Fortaleza Tequila Blanco is an amazing effort from the distillery, winning many titles at the Tequila.net awards and taking home the “best of the best” medal in the tequila blanco category. After distillation, the expression rests briefly before it’s bottled by hand. The bottles themselves are also hand-blown by glassmakers and topped with a cap shaped like the heart of an agave.
It offers a simple profile filled with citrus, sweet agave, and a medley of earthy minerals. The slight notes of black pepper and vanilla are what complement the flavors of a Paloma quite well.
3. Casamigos Reposado Tequila
It can be a toss-up when celebrities decide to get into the business of making spirits. A high-profile name doesn’t automatically mean they’ll know what they’re doing, but Rande Gerber and George Clooney have partnered up to create something worth trying.
Made with agave from the highlands of Jalisco the Casamigos Reposado Tequila is smooth with many nuanced flavors. They also promise it won’t burn on the way down, nor will it produce a hangover!
The company’s name comes from the word “casa” which means house, and “amigos” which means friends – named for the founder’s desire to create a “house of friends.” The idea to start a tequila company came when Clooney and Gerber were building vacation homes together and sampling many tequilas.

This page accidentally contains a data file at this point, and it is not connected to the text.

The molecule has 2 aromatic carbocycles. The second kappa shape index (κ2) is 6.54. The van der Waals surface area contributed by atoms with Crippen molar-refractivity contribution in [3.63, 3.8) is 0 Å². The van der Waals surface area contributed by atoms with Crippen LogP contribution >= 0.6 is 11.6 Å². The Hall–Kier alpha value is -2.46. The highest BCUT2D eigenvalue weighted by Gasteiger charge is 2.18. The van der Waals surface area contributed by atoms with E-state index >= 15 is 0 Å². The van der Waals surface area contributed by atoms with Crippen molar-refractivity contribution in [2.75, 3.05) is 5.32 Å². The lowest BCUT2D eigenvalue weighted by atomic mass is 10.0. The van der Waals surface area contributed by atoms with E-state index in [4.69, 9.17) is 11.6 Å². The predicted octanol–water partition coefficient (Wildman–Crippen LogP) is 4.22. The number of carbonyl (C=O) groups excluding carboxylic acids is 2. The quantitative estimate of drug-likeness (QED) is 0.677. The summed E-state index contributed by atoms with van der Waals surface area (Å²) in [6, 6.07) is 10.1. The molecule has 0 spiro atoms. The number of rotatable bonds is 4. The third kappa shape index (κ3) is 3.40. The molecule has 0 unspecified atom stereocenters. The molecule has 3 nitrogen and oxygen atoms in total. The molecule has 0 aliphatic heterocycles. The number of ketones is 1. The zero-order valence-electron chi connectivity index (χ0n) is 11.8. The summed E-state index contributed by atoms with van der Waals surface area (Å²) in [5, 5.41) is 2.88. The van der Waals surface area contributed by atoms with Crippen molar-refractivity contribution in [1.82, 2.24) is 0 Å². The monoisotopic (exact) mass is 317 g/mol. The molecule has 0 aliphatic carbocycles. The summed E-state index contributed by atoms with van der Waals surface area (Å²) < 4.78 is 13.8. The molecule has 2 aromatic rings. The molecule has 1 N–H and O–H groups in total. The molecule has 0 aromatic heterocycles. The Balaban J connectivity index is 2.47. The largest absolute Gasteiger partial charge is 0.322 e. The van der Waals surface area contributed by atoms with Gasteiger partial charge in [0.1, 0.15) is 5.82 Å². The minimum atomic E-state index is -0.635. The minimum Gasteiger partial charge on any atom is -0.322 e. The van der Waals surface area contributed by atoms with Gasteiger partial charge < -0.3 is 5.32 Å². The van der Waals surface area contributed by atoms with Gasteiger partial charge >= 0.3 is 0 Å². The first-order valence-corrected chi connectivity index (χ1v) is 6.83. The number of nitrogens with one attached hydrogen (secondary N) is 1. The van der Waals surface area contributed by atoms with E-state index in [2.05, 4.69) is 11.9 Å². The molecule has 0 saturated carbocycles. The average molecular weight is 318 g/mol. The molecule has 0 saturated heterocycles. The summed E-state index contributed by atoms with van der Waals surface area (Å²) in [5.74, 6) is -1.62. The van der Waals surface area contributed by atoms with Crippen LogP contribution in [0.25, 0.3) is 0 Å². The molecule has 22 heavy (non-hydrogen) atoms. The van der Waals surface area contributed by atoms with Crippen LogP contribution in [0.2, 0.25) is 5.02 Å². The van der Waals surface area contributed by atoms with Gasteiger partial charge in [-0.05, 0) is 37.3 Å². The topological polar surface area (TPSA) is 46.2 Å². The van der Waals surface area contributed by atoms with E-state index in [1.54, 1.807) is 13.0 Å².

Fortunately, they had the capital to do it right, and they did. This tequila is small-batch and ultra-premium, made from only the finest blue weber agave plants. It rests in ex-whiskey barrels for seven months before bottling, bringing soft, delicate oaky notes to the profile.
On the nose is bright agave with some smokiness, vanilla, nuts, and spice. The palate offers subtle hints of oak with cocoa, caramel, and rich spices with a hint of leather and tobacco. It finishes sweet with a touch of pepper.
4. Olmeca Altos Tequila Reposado
Olmeca Altos Tequila Reposado is an impressive expression that took home three hold medals at the San Francisco World Spirits Competition. Such an accomplishment is no small feat which should immediately tell you that you’re in for a treat.
The idea behind the tequila came when two well-known British bartenders wanted to create a tequila diverse enough for cocktails that would also stand up to high-end bottles when sipped neat. This delectable spirit was the result. The tequila is aged for six to eight months in ex-bourbon white oak barrels.
The nose is approachable and sweet with fresh, fruity notes to start followed by woody notes from the barrels and a touch of vanilla with cooked agave throughout. The palate offers a sweet bourbon flavor that’s incredibly smooth on the mouth leading to a citrusy finish
5. Siete Leguas Tequila Blanco
Siete Leguas Tequila Blanco is a unique expression with a strong aromatic profile to delight the senses. It’s distilled using two different methods and the end result is a combination of two different tequilas blended together.